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Alvin Chin

Photos and text used with permission of
Alvin Chin.

My name is Alvin Chin and I am a 6-year prostate cancer survivor. After 31 years, I retired from a federal government career in 2003 and was in the process of looking for things to do in retirement. I took the required physical exam for a volunteer job I held within my local community. Interestingly, it was during this thorough exam, rather than with my own primary care provider, that the doctor noticed that my PSA was rising above 4, the usual cutoff for referral for a biopsy. My first biopsy was negative, but the PSA level kept rising. A second biopsy, six months later, was positive for prostate cancer, and that resulted in a period of watchful waiting and dietary changes. While my dietary changes reversed the PSA rise, I recognized that this was only temporary unless I was willing to make even more substantial lifestyle changes. Eventually, I decided to go for brachytherapy treatment with radioactive seeds in 2005. This included a 6-month Lupron treatment to reduce the prostate from 60 cc to 40 cc and allowed treatment with 126 seeds of Pd 103. My PSA level has since receded to 0.35 to 0.4, and I continue to periodically have it checked. As much as I tried to avoid them, side effects of the treatment occurred and continue to affect me.

My involvement with prostate cancer advocacy began shortly after my diagnosis, when I joined several US TOO prostate cancer support groups associated with the INOVA Hospital System in Northern Virginia. Two leaders of these support groups happened to be directors of the Virginia Prostate Cancer Coalition, a statewide advocacy group. I was invited to become the organization's Coordinator for the Speakers Bureau, which sends out volunteers to speak and engage the public in outreach and education. Eventually, I was invited to become a Board Director.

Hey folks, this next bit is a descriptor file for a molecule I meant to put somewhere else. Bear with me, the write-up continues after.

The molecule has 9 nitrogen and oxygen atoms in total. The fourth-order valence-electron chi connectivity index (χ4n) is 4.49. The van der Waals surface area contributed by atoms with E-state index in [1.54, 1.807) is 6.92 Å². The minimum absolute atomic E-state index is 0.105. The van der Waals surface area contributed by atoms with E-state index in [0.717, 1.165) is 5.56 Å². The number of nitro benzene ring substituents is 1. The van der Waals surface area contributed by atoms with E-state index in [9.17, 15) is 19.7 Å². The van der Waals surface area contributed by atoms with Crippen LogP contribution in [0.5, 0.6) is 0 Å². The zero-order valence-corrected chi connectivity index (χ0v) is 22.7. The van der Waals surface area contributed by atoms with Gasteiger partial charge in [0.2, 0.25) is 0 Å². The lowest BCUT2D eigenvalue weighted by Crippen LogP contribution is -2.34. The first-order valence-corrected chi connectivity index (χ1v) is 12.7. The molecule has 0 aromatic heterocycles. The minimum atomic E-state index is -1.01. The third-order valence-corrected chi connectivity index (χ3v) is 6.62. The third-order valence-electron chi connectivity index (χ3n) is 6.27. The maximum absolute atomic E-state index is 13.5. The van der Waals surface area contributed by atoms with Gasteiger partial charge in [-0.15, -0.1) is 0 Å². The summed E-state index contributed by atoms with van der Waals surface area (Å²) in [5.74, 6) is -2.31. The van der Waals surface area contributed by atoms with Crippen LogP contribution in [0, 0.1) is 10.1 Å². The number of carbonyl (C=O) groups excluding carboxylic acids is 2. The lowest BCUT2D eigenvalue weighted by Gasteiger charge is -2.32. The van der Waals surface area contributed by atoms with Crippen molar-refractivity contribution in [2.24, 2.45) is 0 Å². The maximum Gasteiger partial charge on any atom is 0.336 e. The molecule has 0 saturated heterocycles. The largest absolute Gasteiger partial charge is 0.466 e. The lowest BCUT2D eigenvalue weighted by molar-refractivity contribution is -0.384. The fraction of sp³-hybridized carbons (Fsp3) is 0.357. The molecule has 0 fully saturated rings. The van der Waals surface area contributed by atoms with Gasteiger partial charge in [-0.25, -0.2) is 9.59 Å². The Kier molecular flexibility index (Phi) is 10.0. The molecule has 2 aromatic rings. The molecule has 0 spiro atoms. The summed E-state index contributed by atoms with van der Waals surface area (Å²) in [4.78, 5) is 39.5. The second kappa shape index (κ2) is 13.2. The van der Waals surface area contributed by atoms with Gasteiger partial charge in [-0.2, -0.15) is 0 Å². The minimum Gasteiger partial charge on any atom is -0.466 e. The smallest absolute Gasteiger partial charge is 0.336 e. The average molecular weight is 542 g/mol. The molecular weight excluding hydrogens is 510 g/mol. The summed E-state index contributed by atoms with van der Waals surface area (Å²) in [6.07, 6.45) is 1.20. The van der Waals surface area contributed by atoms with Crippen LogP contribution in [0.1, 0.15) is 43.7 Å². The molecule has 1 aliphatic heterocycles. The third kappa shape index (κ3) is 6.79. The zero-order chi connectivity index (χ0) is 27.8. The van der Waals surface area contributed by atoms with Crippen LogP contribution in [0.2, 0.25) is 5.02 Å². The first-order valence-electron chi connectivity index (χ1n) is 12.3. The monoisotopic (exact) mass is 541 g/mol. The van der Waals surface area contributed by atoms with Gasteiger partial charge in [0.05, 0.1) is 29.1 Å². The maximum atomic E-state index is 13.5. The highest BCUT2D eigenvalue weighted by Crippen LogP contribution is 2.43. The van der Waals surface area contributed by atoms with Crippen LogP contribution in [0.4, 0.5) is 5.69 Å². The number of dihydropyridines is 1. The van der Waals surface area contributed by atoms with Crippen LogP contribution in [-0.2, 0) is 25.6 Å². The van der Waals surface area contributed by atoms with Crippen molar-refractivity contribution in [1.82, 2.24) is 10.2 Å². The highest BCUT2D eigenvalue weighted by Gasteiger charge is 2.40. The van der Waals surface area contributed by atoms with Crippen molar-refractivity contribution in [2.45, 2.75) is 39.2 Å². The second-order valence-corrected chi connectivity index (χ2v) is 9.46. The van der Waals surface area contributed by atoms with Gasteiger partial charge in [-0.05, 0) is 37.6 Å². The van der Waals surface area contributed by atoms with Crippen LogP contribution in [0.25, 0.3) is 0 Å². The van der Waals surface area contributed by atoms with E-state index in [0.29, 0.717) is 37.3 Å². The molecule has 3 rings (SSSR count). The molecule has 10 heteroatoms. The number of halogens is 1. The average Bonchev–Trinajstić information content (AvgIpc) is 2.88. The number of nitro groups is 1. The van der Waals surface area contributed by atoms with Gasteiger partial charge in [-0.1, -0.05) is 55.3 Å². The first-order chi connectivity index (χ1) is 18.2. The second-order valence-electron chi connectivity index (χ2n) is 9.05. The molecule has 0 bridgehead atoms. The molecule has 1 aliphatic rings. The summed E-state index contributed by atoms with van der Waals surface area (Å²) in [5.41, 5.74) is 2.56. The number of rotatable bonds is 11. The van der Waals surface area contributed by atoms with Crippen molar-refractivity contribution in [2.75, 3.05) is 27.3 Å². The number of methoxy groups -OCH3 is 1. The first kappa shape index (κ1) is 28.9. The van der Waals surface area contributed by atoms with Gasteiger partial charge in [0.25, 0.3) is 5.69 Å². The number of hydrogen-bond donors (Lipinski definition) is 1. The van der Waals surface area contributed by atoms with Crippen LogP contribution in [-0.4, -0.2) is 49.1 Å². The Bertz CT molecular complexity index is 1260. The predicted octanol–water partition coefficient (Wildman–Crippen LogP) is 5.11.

In 2006, upon nomination by the Fairfax INOVA Prostate Cancer Support Group, I joined my first PCRP Peer Review Panel. Initially, the work was slow going. Reading proposals about biological experimentation was not my area of expertise. However, as a materials engineer and attorney, I was trained to take copious notes, analyze, and think logically, so these were the tools I applied to reviewing proposals. My previous work as a government procurement officer also aided me in analyzing proposals on a competitive basis and making effective verbal presentations to the panels. And, of course, the help of fellow reviewers was invaluable in gaining an understanding of the proposed research. Underlying all this, of course, was my understanding of prostate cancer from the survivor's point of view; typically, this underlying knowledge and understanding is brought about through working with others who have prostate cancer, usually in local prostate cancer support groups, where knowledge and experience is shared.

My involvement in prostate cancer advocacy developed right after retirement and during a period when I was looking for non-profit activities to keep me busy and engaged. I have numerous other volunteer activities with which I am involved: the Red Cross, the local volunteer fire and rescue department, a non-profit overseas artisan development assistance group, and charitable golf tournaments. But the most fulfilling of these activities are those that involve prostate cancer advocacy, the need for finding a cure, and providing assistance to others afflicted by the disease. I feel it is very important to empower men and their families with the knowledge and awareness necessary to survive a disease that eventually affects 1 in 6 men.